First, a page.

Email Analysis: 6 Email Marketing Metrics to Track
There are many theories on how to make e-mail marketing better.
A fully optimized e-mail outline, e-mail marketing strategies with its most critical components, or having a large database can make you successful. But if you can't see the results of this effort, it doesn't matter.
Whatever your goals are, you next need to figure out what metrics you need to track to determine how you are progressing towards that goal.
So before you prepare your next email, stop and ask the question: "What is the purpose of my email marketing?" or "What are the company's expectations from these e-mails?"
Which Email Metrics Should I Track?
Your goal in email marketing may be very different from another company's goals and may even change over time at your own company. However, before you start (or continue) sending and measuring your emails, it's very important to define exactly what you want to achieve with your emails.
Growing the database? Finding more leads? Converting leads into active customers?
Before moving on to the metrics, it is useful to remember an important point; these metrics all vary by industry and this variable should be taken into account when setting a specific percentage target.
What it is: Percentage of email recipients who clicked one or more links in a given email.
How to Calculate: (Total clicks OR unique clicks ÷ Number of emails delivered) * 100
Example: 500 total clicks ÷ 10,000 delivered emails * 100 = 5% click rate
Click Rate is one of the most common metrics used in email marketing. It's also often used to determine the results of A/B tests because these tests are often done to find new ways to get more clicks on your emails.
The Click rate is a very important metric to track in email marketing because it gives you a direct idea of how many people in the database are interested in your company and engaging with your content.
What it is: The percentage of email recipients who clicked a link in an email and completed a targeted action, such as filling out a lead generation form or purchasing a product.
How to Calculate: (Number of people who completed the requested action ÷ Total number of emails delivered) * 100
Example: 400 people completing the requested action ÷ total email delivered 10,000 * 100 = 4% conversion rate
After your target audience clicks on the email you sent, the goal is usually to perform the desired action. For example, if you are sending an e-mail to your target audience for an e-book download, you will consider anyone who downloads the e-book as a conversion, not those who open the email.
To measure the conversion rate in your e-mails, you need to integrate the e-mail automation system you have used and your website. You can do this by creating unique URLs for your email links. In some systems, this is done automatically.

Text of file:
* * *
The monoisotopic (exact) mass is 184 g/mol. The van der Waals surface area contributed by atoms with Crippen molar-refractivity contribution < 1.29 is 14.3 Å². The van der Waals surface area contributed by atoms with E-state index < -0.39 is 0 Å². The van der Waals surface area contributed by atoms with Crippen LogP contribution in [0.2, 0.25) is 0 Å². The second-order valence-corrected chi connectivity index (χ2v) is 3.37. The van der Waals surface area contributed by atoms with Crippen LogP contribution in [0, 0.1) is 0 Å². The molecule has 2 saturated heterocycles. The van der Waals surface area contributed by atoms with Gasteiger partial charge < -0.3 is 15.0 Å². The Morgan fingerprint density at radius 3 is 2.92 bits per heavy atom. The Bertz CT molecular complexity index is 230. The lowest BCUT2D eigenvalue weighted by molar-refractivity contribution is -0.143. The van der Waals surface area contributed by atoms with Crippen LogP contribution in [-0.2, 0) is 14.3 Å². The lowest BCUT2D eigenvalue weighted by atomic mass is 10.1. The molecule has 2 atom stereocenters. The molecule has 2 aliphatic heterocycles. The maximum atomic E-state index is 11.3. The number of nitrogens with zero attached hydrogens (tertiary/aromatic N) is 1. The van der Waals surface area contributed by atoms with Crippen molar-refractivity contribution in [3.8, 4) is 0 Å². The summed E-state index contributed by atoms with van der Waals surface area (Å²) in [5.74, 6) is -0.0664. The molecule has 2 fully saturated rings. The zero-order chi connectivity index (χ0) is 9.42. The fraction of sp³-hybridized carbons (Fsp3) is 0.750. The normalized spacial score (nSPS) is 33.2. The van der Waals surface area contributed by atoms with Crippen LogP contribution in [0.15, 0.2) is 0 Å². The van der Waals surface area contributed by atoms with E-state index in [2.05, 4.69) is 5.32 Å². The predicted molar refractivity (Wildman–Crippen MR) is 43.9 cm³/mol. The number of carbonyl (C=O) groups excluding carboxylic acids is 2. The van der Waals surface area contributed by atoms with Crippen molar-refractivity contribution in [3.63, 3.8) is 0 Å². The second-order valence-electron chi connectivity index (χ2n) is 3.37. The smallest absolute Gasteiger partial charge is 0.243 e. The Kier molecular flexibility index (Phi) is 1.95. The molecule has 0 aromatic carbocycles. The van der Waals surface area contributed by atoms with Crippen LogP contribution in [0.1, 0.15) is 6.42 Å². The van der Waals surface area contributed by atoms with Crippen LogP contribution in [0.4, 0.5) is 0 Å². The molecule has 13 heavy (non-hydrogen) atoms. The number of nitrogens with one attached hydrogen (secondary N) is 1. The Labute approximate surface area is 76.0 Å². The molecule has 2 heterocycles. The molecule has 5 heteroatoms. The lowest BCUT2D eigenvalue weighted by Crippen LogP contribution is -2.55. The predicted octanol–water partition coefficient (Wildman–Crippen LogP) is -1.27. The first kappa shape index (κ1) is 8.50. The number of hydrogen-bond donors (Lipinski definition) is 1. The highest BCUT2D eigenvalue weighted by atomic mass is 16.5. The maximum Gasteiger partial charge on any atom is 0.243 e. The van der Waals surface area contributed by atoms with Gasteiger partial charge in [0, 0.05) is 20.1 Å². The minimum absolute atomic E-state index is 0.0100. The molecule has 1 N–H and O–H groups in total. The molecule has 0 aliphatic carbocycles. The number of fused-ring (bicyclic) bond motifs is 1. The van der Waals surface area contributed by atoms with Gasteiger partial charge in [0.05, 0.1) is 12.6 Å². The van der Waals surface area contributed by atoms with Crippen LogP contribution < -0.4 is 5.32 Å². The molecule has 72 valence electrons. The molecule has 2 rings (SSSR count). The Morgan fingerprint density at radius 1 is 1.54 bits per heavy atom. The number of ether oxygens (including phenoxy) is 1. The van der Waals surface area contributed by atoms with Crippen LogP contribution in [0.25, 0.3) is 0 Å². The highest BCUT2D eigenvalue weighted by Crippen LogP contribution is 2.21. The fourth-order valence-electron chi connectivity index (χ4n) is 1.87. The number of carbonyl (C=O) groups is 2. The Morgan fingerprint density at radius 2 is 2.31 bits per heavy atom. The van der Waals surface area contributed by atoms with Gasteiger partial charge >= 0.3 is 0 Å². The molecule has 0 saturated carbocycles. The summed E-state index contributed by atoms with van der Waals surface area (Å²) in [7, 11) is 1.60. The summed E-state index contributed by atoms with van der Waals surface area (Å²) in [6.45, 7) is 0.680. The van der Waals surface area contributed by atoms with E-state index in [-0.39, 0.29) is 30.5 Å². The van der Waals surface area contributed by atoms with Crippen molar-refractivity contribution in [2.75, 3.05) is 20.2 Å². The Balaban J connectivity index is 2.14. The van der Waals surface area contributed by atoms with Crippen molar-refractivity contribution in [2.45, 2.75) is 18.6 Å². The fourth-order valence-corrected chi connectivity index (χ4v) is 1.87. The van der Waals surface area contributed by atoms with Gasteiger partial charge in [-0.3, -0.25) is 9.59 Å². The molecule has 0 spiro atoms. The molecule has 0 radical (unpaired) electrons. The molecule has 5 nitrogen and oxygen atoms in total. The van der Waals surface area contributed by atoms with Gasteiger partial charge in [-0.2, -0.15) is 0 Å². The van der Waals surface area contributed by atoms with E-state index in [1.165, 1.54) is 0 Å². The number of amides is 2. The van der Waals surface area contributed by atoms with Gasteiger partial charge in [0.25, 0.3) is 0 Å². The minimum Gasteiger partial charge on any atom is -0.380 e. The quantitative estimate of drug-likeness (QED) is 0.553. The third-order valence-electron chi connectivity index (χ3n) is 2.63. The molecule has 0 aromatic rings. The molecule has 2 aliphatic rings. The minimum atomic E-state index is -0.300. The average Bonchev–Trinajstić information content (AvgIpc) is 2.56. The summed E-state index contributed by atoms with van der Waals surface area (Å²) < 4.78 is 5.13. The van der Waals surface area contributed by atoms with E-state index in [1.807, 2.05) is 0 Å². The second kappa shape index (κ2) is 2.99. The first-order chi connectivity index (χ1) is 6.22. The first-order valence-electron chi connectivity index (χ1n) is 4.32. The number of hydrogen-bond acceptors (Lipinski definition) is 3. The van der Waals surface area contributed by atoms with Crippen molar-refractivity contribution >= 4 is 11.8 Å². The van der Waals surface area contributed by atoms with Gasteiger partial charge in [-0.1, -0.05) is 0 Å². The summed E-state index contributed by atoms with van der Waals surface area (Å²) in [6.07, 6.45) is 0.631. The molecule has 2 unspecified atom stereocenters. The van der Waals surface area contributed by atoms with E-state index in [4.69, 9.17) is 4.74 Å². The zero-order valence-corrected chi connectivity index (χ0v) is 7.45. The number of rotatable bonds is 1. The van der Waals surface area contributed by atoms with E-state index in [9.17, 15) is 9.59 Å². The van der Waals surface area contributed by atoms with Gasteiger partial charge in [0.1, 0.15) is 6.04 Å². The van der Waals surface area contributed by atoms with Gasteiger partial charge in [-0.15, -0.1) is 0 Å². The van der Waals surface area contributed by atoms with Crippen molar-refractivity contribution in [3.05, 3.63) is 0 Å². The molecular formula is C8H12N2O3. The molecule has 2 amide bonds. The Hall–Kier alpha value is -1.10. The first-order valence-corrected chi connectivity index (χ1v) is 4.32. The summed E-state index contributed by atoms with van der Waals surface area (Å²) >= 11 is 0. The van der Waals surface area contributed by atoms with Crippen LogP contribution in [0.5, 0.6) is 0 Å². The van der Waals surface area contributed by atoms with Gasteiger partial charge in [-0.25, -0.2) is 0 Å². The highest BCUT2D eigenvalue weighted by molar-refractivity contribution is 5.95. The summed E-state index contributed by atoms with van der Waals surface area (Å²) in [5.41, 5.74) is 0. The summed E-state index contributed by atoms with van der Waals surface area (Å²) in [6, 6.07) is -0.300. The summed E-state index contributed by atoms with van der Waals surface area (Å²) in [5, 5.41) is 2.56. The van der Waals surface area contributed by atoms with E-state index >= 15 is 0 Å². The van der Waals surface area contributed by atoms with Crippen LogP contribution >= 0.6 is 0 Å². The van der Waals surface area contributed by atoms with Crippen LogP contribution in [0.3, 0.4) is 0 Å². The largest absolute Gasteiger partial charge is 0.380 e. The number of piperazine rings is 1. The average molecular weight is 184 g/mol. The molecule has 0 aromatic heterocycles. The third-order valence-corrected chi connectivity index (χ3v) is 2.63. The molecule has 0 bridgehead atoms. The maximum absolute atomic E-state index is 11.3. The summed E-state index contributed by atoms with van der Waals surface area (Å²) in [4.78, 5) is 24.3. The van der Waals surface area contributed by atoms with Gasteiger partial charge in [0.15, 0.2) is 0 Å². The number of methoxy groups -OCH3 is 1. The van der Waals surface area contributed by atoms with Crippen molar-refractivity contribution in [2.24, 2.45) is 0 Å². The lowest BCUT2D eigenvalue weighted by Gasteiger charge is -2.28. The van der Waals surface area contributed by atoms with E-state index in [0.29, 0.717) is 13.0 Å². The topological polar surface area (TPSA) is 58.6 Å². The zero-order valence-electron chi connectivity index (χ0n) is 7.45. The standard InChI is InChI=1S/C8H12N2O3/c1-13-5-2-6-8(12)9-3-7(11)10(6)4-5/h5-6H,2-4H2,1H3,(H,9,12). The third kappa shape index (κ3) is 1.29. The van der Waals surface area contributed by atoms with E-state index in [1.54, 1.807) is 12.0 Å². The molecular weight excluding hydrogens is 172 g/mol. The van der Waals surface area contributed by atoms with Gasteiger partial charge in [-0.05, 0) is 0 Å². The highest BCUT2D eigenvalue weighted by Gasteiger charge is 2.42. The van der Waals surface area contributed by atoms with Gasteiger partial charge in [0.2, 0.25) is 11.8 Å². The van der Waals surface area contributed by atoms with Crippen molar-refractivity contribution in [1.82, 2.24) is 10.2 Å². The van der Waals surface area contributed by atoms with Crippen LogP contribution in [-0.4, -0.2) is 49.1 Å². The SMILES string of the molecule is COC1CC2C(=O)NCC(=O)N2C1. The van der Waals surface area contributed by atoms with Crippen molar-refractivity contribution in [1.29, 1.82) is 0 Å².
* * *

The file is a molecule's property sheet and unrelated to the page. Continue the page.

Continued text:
What it is: It is the percentage of the total sent e-mails not being delivered to your target data.
How to Calculate: (Total number of bounced emails ÷ Total emails sent) * 100
Example: 75 bounced emails ÷ 10,000 total emails sent * 100 = 0.75% bounce rate
There are two types of tabs to watch: Hard Bounce and Soft Bounce.
What are Hard Bounce and Soft Bounce?
Soft Bounce is a temporary non-delivery issue that can occur from a valid email address's inbox or a problem with the recipient's server. The recipient's server can hold these emails for delivery when the issue is resolved, or you can try to resend your email message.
Hard Bounce is a non-delivery issue to an invalid, closed, or non-existent email address. These e-mails are never successfully forwarded. Since Internet Service Providers use bounce rates to determine your company's reputation, you should regularly remove e-mail addresses defined as Hard Bounce from your list.
What it is: The total return on investment of your email campaigns. In other words, it is total revenue divided by total expenditure.
How to Calculate: [Revenue from additional sales - investment invested in the campaign) ÷ investment in the campaign] * 100
Example: ($1,000 additional sales - $100 invested in campaign / $100 invested in campaign) * 100 = 900% ROI for campaign
This is the most basic formula for calculating ROI, but depending on your business type, you may prefer a different one.
What it is: It is the percentage of the e-goods you have sent that are opened by the buyers.
Email marketing teams often try to optimize their content for higher open rates. While this strategy has a positive impact, optimizing click-through rates instead can be more productive for your return goals.
If you use it as a comparative metric and do A/B testing, you can get results from the open rate. For example, if you compare open rates (for the same posting list) on different days or times of the week, the results might give you an idea.
What it is: The percentage of e-mail recipients that leave your send list after the e-mail you sent is opened.
There are different opinions about the unsubscribe rate. The first is the view that there is no reliable picture of the health of your email list. Tired of receiving emails from your company, many subscribers don't bother going through the unsubscribe process. They will stop opening, reading, and clicking your emails. Another consideration is that checking your unsubscribe rate monthly will help you calculate your list growth rate.
Be mindful of what metrics you monitor and ensure you can effectively measure your email performance, email list efficiency, and progress toward your goals. As long as you can identify each of these, you are on the right track for more effective email marketing.